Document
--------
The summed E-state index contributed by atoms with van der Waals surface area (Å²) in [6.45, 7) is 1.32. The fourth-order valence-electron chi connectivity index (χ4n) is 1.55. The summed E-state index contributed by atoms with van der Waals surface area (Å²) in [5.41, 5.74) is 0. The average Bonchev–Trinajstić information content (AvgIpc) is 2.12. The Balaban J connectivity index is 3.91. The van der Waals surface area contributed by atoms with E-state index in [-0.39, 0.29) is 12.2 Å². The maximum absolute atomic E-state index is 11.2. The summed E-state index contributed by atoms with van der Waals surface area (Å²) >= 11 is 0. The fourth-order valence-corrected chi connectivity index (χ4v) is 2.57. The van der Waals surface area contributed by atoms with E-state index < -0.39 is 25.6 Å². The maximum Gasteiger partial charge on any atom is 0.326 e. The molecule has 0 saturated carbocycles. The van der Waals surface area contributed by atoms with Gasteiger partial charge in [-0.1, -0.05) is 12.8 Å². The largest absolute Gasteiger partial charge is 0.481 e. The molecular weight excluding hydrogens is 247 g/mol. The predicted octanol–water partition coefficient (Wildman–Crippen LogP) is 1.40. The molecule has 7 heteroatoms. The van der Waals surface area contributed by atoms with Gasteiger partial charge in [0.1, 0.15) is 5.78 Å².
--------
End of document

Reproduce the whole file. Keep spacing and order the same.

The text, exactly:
The summed E-state index contributed by atoms with van der Waals surface area (Å²) in [6.45, 7) is 1.32. The fourth-order valence-electron chi connectivity index (χ4n) is 1.55. The summed E-state index contributed by atoms with van der Waals surface area (Å²) in [5.41, 5.74) is 0. The average Bonchev–Trinajstić information content (AvgIpc) is 2.12. The Balaban J connectivity index is 3.91. The van der Waals surface area contributed by atoms with E-state index in [-0.39, 0.29) is 12.2 Å². The maximum absolute atomic E-state index is 11.2. The summed E-state index contributed by atoms with van der Waals surface area (Å²) >= 11 is 0. The fourth-order valence-corrected chi connectivity index (χ4v) is 2.57. The van der Waals surface area contributed by atoms with E-state index < -0.39 is 25.6 Å². The maximum Gasteiger partial charge on any atom is 0.326 e. The molecule has 0 saturated carbocycles. The van der Waals surface area contributed by atoms with Gasteiger partial charge in [-0.1, -0.05) is 12.8 Å². The largest absolute Gasteiger partial charge is 0.481 e. The molecular weight excluding hydrogens is 247 g/mol. The predicted octanol–water partition coefficient (Wildman–Crippen LogP) is 1.40. The molecule has 7 heteroatoms. The van der Waals surface area contributed by atoms with Gasteiger partial charge in [0.1, 0.15) is 5.78 Å².